East End Life
23 September 2001
Chief Rabbi attacks the 'virus of racism'
by Jessica Odubayo
BRITAIN OWES DEBT TO REFUGEES, HE SAYS
Chief Rabbi Jonathan Sacks has returned to his East end roots to challenge communities at home and abroad to overcome the 'virus of racism'.
For the recording of his tenth televised message for Jewish New Year, Rosh Hashanah, Professor Sacks revisited Spitalfields, where his grandparents settled when they arrived in Britain after fleeing persecution abroad.
In the former synagogue at the Spitalfields Centre, 19 Princelet Street, and surrounded by works of art and poetry by school children of many races and religions, the Chief Rabbi reflected on what he called the real challenge
to love the stranger, the person who isn't like us, who has a different skin colour or a different faith, or a different background.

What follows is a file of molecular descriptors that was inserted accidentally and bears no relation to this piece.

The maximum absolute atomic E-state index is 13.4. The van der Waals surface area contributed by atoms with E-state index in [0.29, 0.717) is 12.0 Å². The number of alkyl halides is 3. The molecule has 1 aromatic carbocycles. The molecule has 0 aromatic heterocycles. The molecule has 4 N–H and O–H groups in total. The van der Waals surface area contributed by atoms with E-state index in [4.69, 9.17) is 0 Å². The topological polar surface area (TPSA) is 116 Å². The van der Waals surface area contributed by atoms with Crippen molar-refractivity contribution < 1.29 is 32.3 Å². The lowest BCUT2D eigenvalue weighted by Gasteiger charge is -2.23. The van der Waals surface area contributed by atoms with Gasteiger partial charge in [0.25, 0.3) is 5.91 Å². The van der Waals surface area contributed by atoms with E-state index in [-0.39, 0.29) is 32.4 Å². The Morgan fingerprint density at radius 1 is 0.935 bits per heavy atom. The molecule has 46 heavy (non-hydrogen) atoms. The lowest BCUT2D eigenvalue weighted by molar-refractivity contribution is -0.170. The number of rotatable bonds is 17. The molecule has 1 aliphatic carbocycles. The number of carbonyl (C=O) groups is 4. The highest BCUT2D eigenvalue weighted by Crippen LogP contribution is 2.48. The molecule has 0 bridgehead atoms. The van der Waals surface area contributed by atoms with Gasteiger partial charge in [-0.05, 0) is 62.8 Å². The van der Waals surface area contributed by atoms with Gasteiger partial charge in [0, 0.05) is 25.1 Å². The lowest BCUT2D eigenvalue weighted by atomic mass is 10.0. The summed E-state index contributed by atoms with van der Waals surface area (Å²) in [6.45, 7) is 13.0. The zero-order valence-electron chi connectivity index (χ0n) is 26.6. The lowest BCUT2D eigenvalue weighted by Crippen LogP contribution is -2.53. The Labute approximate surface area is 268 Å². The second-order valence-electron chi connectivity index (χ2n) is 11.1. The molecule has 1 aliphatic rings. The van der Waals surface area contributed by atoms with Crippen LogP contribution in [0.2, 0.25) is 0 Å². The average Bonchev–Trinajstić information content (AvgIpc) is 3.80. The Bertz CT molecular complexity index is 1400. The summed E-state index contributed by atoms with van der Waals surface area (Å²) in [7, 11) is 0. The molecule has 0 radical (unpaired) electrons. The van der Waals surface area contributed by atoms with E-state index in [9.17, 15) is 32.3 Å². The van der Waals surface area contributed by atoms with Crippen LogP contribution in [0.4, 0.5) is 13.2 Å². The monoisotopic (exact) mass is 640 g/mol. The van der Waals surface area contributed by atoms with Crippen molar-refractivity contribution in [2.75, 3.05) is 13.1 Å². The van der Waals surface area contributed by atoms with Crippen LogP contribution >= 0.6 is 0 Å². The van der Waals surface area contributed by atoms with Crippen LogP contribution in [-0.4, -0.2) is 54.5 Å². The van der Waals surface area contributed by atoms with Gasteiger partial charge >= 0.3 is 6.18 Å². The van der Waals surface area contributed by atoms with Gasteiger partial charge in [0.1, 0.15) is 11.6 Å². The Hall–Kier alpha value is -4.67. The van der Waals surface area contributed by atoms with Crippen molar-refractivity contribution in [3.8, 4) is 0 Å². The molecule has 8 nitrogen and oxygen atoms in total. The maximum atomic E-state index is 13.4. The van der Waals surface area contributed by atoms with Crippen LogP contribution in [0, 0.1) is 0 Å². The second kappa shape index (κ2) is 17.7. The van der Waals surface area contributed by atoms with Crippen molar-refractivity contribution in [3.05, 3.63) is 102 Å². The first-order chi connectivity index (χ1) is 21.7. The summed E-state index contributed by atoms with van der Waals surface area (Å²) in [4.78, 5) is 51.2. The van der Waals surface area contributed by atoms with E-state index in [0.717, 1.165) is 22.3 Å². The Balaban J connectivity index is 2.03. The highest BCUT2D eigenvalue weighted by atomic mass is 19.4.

Who would have thought that even in Britain this year, we'd still be seeing scenes of violence and prejudice between the different groups in our society?
Why is it that racism, hatred, and fear of the stranger are like viruses that mutate but never seem to die?
During his visit, Professor Sacks spoke to Nick Hardwick, chief executive of the Refugee Council, who commented on the enormous contribution refugees have made to the British economy.
Prof Sacks concluded:
One day future generations will look back and see how much Britain owes its immigrant groups.
Already Asian, African and West Indian communities have enriched our language and music, our food and dress. They've created new enterprise. They've given Britain a cosmopolitanism it didn't have before, and that's made us richer as a nation, culturally, economically and spiritually.
The Chief Rabbi later strolled in Brick Lane and talked to people including journalist Yasmin Alibhai Brown and the Rev Joel Edwards of the Evangelical Alliance.